Inside its rustic Uptown dining room, Spill the Wine invites diners to pair local wines with tapas-style servings of new American cuisine. The menus?which readily accommodate vegan and gluten-free diets?rotate seasonally as the chefs scour local, sustainable farms for new ingredients. Shareable plates of wild-caught salmon with elote salad or house-made spaghetti with quinoa meatballs reflect the chefs' eclectic influences.
With more than 100 wines?including more than 30 by the glass?Spill the Wine provides plenty opportunities for pairing food and drink. The selection of Old and New World bottles is designed to complement the current menus, with everything from crisp French sauvignon blancs to bold Columbia Valley syrahs occupying the extensive list.
A Glance Inside
Edison bulbs, walls with patchy brickwork and mismatched wooden slats, and a bar supported by empty wine barrels provide a rustic ambiance. At the same time, the dining area features some elements that lend a modern, industrial vibe, such as the exposed ductwork, concrete floors, and the furnace where the staff smelts every piece of used silverware after service.
The Lunch Cube’s menu of hearty, top-notch lunch fare comes in the form of delectable sandwiches and sides. Crafted by an in-house chef, each sandwich boasts only the highest-quality meats and bread developed by NASA scientists. Signature deli sandwiches ($7.95) such as The Pilgrim, with turkey salad and cranberry glaze, and The Executive, with roast beef, smoked tomato aioli, and gouda, will satisfy both time-strapped professionals and bears disguised as time-strapped professionals. Soups such as the creamy roasted mushroom ($3.45) and sides like the pasta salad ($2.45) pair with mitt-fitting sandwiches better than a monocle and a top hat, while a boxed lunch two-set ($10.95) includes a full sandwich, chips, and a cookie. Weekly specials, meanwhile, will stave off luncher’s ennui with their surprising flavor combinations and unexpected ambushes.
Signature Cafe might be a little off the beaten path?but that doesn't mean its chefs sleep on food trends. Their refined home cooking is full of inventive flavor and sustainably grown local produce, helping earn them a spot on City Pages' 2013 list of the "Best Twin Cities Restaurants You Haven't Tried."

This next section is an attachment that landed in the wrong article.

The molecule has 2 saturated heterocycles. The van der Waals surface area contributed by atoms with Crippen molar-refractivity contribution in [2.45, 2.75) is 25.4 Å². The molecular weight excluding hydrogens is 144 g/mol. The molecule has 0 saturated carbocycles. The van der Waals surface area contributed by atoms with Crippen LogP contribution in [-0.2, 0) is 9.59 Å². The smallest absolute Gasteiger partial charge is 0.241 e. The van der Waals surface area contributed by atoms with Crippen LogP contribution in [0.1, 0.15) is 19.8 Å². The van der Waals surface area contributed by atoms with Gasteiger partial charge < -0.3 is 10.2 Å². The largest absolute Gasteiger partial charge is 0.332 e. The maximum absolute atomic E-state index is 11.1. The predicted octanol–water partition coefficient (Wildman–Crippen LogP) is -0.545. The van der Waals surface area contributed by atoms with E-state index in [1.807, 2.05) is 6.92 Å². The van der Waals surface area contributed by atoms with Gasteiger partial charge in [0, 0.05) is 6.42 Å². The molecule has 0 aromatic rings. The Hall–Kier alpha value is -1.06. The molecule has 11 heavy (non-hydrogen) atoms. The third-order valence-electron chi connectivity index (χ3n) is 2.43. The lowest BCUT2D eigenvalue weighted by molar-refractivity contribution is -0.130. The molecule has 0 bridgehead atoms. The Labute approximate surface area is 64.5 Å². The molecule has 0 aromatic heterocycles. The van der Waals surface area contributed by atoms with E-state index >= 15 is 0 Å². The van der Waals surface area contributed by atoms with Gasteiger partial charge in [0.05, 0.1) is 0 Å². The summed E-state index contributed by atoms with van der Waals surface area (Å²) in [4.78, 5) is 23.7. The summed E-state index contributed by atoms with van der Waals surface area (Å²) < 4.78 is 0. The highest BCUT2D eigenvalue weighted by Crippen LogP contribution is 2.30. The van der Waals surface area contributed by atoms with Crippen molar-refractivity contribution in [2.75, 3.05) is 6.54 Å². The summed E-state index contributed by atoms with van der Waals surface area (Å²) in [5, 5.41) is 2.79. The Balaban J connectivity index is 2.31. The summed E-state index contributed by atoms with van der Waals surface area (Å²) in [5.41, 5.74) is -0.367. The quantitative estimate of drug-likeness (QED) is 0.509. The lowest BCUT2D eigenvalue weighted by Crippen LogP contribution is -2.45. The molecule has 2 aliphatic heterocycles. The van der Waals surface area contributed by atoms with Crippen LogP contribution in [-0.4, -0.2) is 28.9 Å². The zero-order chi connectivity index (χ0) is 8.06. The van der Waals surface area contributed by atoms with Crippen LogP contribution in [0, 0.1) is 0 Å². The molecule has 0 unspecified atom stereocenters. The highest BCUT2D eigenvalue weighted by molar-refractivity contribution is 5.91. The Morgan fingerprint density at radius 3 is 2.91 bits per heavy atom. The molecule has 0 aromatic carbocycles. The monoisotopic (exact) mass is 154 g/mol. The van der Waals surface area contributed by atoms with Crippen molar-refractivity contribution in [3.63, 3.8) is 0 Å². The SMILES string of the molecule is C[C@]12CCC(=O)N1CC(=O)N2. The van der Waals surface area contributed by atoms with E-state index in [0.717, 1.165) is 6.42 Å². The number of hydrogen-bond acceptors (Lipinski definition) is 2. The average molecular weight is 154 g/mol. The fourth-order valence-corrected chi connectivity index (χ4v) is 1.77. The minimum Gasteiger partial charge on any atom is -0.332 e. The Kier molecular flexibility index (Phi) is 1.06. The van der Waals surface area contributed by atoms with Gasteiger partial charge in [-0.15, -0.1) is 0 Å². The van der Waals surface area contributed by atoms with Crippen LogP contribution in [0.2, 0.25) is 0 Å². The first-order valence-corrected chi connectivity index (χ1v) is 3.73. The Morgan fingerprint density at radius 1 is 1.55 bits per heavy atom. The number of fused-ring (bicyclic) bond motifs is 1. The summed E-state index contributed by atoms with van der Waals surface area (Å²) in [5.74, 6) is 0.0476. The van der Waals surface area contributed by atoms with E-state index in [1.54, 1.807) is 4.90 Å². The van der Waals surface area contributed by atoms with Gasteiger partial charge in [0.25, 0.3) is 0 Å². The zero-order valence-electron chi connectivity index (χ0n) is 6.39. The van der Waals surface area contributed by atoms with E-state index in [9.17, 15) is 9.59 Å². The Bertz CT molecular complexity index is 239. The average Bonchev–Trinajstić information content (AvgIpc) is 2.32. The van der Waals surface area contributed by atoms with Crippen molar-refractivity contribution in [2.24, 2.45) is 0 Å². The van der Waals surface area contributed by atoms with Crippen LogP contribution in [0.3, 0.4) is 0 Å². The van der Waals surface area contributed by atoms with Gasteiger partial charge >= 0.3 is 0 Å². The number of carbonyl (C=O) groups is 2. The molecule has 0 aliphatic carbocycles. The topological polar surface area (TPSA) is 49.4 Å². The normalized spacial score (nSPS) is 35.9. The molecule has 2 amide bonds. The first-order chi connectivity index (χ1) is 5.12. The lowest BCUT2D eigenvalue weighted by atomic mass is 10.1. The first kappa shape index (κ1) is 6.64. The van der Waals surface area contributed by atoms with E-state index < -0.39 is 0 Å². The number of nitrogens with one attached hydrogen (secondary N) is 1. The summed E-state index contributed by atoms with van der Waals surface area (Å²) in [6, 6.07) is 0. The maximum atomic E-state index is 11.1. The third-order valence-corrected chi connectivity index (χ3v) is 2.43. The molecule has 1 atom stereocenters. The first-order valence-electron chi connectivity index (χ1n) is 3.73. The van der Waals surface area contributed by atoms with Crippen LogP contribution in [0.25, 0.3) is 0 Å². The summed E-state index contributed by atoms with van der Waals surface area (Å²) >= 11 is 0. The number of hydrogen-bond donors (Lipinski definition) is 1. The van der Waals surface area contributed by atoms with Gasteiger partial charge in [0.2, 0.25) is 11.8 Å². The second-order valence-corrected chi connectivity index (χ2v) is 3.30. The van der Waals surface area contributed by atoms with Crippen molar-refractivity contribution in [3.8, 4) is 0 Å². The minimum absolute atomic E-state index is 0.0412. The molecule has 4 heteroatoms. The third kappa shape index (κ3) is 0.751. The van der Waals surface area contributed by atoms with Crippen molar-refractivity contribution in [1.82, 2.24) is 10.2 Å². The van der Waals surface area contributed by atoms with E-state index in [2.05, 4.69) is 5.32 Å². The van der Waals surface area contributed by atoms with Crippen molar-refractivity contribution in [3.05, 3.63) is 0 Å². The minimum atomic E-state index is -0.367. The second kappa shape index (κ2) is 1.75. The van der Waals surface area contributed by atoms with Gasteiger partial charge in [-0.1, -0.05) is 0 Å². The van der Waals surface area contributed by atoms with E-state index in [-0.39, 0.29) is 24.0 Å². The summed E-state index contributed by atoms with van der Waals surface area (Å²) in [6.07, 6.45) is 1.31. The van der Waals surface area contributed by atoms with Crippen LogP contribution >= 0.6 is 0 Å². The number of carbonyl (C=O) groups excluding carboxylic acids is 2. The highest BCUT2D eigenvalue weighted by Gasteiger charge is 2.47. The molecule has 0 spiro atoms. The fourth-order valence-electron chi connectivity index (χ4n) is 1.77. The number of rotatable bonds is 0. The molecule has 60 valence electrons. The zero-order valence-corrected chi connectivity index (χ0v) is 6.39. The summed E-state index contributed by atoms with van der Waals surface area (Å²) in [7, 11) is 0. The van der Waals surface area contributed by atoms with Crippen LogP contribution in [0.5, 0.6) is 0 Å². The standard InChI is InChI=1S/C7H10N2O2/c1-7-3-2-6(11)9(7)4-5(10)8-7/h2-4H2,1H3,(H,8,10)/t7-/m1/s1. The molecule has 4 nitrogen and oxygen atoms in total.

A Taste of Home
Not content to source organic fruits and veggies, the chefs at this Prospect Park spot keep things fresh by designing new menus on a weekly basis. Featured dishes may come and go, but their dedication to familiar flavors and recipes remains a constant. Past menus have included hearty meals like boneless pork loin chops with dijon cream sauce, seared diver scallops with orange-ginger glaze, and freshly baked flatbread topped with artichoke and gruyere.
An Enduring Legacy
The 1920s-era building that houses Signature Cafe has a history of feeding the neighborhood. Originally a small grocery store, the humble storefront with its burgundy awning now invites passersby to stop by for a casual bistro meal. With an ambiance that's "cozy, inviting and personal," the dining room "feels like family" according to Gayot.
All About Taste, Inc provides a gourmet catering experience including boxed lunches at affordable prices and a willingness to work with budgets. The brainchild of experienced caterer Jill Michel, the business has served a wide range of clientele all across the Midwest, including Fortune 500 companies, Meals on Wheels, and the University of Minnesota.
Starting from scratch each day, Marna’s Catering’s head chef Rolando Diaz imbues each of his dishes with the culinary prowess he inherited while working at the family restaurant in his native Costa Rica. Featured in local publications such as Metromix and Maple Grove Magazine, Chef Diaz whips up zesty Caribbean dishes in equal measure with American-style comfort foods, serving seafood ceviche and fried plantains alongside chicken wings and cobb salads. Along with authentic Costa Rican entrees such as chifrijo and jerk chicken gallo pinto, Chef Diaz's specialties include the "Front Burger"—a lean-beef patty cooked with smoky chipotle peppers and topped with adobo spices, provolone, crisp bacon, grilled onions, pineapple and a tangy secret sauce whose recipe is as classified as the president's iPod playlist.
Chef Antonio Cecconi was born in Sardinia and learned to lovingly craft traditional Italian fare from his mother. Dive teeth first into a three-course vegetarian feast, which begins with a garden salad, then takes forks for a spin around bow tie pasta laden with crisp vegetables and a choice of marinara, rosa, or mushroom alfredo sauce. Freshly baked Italian rolls accompanies eating escapades, and the meal comes to a dazzling finish with a choice of chocolate-covered strawberries or cream-filled profiteroles drizzled with chocolate sauce. Carnivores can request meat for an additional charge, while all diners can peruse The Italian Gourmet's gallery for a sneak peak of the sumptuous feast and a rare rendition of the Mona Lisa painted in marinara sauce.